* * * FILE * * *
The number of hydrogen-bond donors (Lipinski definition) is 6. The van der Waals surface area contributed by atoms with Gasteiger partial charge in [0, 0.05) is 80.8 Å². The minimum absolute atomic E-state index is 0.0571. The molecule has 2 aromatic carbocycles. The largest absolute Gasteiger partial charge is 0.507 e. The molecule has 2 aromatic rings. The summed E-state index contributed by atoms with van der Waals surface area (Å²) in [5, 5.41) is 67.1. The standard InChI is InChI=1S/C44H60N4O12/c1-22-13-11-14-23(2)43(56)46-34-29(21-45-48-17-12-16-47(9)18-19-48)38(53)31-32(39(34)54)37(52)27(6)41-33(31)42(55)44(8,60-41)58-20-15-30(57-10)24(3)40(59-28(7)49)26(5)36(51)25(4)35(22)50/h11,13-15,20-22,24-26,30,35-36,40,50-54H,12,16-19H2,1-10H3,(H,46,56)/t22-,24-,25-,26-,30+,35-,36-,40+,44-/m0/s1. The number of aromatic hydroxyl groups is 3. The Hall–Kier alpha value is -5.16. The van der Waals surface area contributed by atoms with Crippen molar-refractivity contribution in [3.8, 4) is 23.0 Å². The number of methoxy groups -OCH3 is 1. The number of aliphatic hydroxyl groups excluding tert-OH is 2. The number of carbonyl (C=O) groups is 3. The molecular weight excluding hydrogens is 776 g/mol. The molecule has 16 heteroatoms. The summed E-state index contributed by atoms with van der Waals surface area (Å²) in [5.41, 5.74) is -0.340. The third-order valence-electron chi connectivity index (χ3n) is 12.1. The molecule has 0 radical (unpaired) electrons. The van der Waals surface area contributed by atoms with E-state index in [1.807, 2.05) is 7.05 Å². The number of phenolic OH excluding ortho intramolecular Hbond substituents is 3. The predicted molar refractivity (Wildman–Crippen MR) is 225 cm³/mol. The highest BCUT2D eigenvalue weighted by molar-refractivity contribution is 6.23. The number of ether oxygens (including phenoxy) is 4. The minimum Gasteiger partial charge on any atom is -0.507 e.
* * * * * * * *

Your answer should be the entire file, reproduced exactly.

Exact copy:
The number of hydrogen-bond donors (Lipinski definition) is 6. The van der Waals surface area contributed by atoms with Gasteiger partial charge in [0, 0.05) is 80.8 Å². The minimum absolute atomic E-state index is 0.0571. The molecule has 2 aromatic carbocycles. The largest absolute Gasteiger partial charge is 0.507 e. The molecule has 2 aromatic rings. The summed E-state index contributed by atoms with van der Waals surface area (Å²) in [5, 5.41) is 67.1. The standard InChI is InChI=1S/C44H60N4O12/c1-22-13-11-14-23(2)43(56)46-34-29(21-45-48-17-12-16-47(9)18-19-48)38(53)31-32(39(34)54)37(52)27(6)41-33(31)42(55)44(8,60-41)58-20-15-30(57-10)24(3)40(59-28(7)49)26(5)36(51)25(4)35(22)50/h11,13-15,20-22,24-26,30,35-36,40,50-54H,12,16-19H2,1-10H3,(H,46,56)/t22-,24-,25-,26-,30+,35-,36-,40+,44-/m0/s1. The number of aromatic hydroxyl groups is 3. The Hall–Kier alpha value is -5.16. The van der Waals surface area contributed by atoms with Crippen molar-refractivity contribution in [3.8, 4) is 23.0 Å². The number of methoxy groups -OCH3 is 1. The number of aliphatic hydroxyl groups excluding tert-OH is 2. The number of carbonyl (C=O) groups is 3. The molecular weight excluding hydrogens is 776 g/mol. The molecule has 16 heteroatoms. The summed E-state index contributed by atoms with van der Waals surface area (Å²) in [5.41, 5.74) is -0.340. The third-order valence-electron chi connectivity index (χ3n) is 12.1. The molecule has 0 radical (unpaired) electrons. The van der Waals surface area contributed by atoms with E-state index in [1.807, 2.05) is 7.05 Å². The number of phenolic OH excluding ortho intramolecular Hbond substituents is 3. The predicted molar refractivity (Wildman–Crippen MR) is 225 cm³/mol. The highest BCUT2D eigenvalue weighted by molar-refractivity contribution is 6.23. The number of ether oxygens (including phenoxy) is 4. The minimum Gasteiger partial charge on any atom is -0.507 e.